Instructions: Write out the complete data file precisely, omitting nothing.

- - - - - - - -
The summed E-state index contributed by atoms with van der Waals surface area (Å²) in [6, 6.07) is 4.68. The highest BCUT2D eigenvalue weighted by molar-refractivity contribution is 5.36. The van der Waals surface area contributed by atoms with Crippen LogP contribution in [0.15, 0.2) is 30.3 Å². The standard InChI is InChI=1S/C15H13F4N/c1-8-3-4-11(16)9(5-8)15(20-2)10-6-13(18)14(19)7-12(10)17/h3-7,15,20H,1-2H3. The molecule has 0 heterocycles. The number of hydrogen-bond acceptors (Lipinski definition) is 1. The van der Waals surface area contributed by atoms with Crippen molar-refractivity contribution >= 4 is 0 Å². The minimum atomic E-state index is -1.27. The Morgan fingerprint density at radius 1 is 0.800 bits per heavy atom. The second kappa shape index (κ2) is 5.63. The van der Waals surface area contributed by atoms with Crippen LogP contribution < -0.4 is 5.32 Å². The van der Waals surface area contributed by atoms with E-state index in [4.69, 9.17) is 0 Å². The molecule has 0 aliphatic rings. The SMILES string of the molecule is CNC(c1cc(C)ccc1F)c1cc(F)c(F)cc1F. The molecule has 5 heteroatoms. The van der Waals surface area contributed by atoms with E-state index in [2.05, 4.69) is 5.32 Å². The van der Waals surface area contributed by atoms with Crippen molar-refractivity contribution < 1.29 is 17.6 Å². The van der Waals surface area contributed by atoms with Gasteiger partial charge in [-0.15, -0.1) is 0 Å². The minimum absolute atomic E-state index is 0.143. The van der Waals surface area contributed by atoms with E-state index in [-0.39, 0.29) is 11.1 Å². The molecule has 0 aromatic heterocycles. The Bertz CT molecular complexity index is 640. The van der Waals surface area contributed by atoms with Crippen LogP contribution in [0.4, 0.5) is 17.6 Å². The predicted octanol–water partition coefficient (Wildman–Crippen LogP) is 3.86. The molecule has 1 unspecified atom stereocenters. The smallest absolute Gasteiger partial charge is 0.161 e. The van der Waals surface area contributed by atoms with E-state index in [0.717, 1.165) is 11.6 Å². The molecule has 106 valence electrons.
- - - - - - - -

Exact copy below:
The summed E-state index contributed by atoms with van der Waals surface area (Å²) in [6, 6.07) is 4.68. The highest BCUT2D eigenvalue weighted by molar-refractivity contribution is 5.36. The van der Waals surface area contributed by atoms with Crippen LogP contribution in [0.15, 0.2) is 30.3 Å². The standard InChI is InChI=1S/C15H13F4N/c1-8-3-4-11(16)9(5-8)15(20-2)10-6-13(18)14(19)7-12(10)17/h3-7,15,20H,1-2H3. The molecule has 0 heterocycles. The number of hydrogen-bond acceptors (Lipinski definition) is 1. The van der Waals surface area contributed by atoms with Crippen molar-refractivity contribution >= 4 is 0 Å². The minimum atomic E-state index is -1.27. The Morgan fingerprint density at radius 1 is 0.800 bits per heavy atom. The second kappa shape index (κ2) is 5.63. The van der Waals surface area contributed by atoms with Crippen LogP contribution < -0.4 is 5.32 Å². The van der Waals surface area contributed by atoms with E-state index in [4.69, 9.17) is 0 Å². The molecule has 0 aliphatic rings. The SMILES string of the molecule is CNC(c1cc(C)ccc1F)c1cc(F)c(F)cc1F. The molecule has 5 heteroatoms. The van der Waals surface area contributed by atoms with E-state index in [2.05, 4.69) is 5.32 Å². The van der Waals surface area contributed by atoms with Crippen molar-refractivity contribution < 1.29 is 17.6 Å². The van der Waals surface area contributed by atoms with Gasteiger partial charge in [-0.15, -0.1) is 0 Å². The minimum absolute atomic E-state index is 0.143. The van der Waals surface area contributed by atoms with E-state index in [-0.39, 0.29) is 11.1 Å². The molecule has 0 aromatic heterocycles. The Bertz CT molecular complexity index is 640. The van der Waals surface area contributed by atoms with Crippen LogP contribution in [0.4, 0.5) is 17.6 Å². The predicted octanol–water partition coefficient (Wildman–Crippen LogP) is 3.86. The molecule has 1 unspecified atom stereocenters. The smallest absolute Gasteiger partial charge is 0.161 e. The van der Waals surface area contributed by atoms with E-state index in [0.717, 1.165) is 11.6 Å². The molecule has 106 valence electrons.